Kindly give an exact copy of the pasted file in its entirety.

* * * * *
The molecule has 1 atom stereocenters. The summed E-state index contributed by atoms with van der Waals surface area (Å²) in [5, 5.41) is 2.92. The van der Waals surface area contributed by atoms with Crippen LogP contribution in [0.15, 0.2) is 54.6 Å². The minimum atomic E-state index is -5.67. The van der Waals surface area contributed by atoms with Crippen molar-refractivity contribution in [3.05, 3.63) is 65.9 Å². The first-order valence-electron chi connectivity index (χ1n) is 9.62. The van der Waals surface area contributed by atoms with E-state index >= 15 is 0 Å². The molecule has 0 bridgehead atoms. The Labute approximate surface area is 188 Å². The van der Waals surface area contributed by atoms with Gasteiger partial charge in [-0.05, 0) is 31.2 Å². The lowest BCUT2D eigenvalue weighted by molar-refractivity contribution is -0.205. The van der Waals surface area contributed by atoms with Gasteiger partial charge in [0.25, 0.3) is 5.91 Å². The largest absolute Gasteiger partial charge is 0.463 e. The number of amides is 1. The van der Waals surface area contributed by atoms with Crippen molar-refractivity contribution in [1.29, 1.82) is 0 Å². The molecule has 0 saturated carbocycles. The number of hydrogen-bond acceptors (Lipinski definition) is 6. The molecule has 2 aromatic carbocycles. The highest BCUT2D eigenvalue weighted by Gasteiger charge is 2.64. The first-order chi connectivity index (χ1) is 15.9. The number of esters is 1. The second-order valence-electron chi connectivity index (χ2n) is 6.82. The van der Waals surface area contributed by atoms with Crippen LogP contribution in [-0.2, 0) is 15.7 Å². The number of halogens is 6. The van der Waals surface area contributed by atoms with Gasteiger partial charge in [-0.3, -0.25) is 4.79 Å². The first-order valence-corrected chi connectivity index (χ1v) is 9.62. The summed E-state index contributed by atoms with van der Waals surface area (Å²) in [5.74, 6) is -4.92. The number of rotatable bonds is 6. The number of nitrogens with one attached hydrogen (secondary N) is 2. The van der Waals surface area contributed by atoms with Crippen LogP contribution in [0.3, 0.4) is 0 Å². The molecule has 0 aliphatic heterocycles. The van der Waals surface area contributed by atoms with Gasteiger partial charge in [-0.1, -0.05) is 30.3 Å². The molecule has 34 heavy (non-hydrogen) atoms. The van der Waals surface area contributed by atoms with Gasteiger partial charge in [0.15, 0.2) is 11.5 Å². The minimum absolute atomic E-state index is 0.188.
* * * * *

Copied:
The molecule has 1 atom stereocenters. The summed E-state index contributed by atoms with van der Waals surface area (Å²) in [5, 5.41) is 2.92. The van der Waals surface area contributed by atoms with Crippen LogP contribution in [0.15, 0.2) is 54.6 Å². The minimum atomic E-state index is -5.67. The van der Waals surface area contributed by atoms with Crippen molar-refractivity contribution in [3.05, 3.63) is 65.9 Å². The first-order valence-electron chi connectivity index (χ1n) is 9.62. The van der Waals surface area contributed by atoms with E-state index >= 15 is 0 Å². The molecule has 0 bridgehead atoms. The Labute approximate surface area is 188 Å². The van der Waals surface area contributed by atoms with Gasteiger partial charge in [-0.05, 0) is 31.2 Å². The lowest BCUT2D eigenvalue weighted by molar-refractivity contribution is -0.205. The van der Waals surface area contributed by atoms with Gasteiger partial charge in [0.25, 0.3) is 5.91 Å². The largest absolute Gasteiger partial charge is 0.463 e. The number of amides is 1. The van der Waals surface area contributed by atoms with Crippen molar-refractivity contribution in [1.29, 1.82) is 0 Å². The molecule has 0 saturated carbocycles. The number of hydrogen-bond acceptors (Lipinski definition) is 6. The molecule has 2 aromatic carbocycles. The highest BCUT2D eigenvalue weighted by Gasteiger charge is 2.64. The first-order chi connectivity index (χ1) is 15.9. The number of esters is 1. The second-order valence-electron chi connectivity index (χ2n) is 6.82. The van der Waals surface area contributed by atoms with Crippen LogP contribution in [-0.2, 0) is 15.7 Å². The number of halogens is 6. The van der Waals surface area contributed by atoms with Gasteiger partial charge in [-0.3, -0.25) is 4.79 Å². The first-order valence-corrected chi connectivity index (χ1v) is 9.62. The summed E-state index contributed by atoms with van der Waals surface area (Å²) in [5.74, 6) is -4.92. The number of rotatable bonds is 6. The number of nitrogens with one attached hydrogen (secondary N) is 2. The van der Waals surface area contributed by atoms with Crippen LogP contribution in [0.3, 0.4) is 0 Å². The molecule has 0 aliphatic heterocycles. The van der Waals surface area contributed by atoms with Gasteiger partial charge in [-0.1, -0.05) is 30.3 Å². The molecule has 34 heavy (non-hydrogen) atoms. The van der Waals surface area contributed by atoms with Gasteiger partial charge in [0.15, 0.2) is 11.5 Å². The minimum absolute atomic E-state index is 0.188.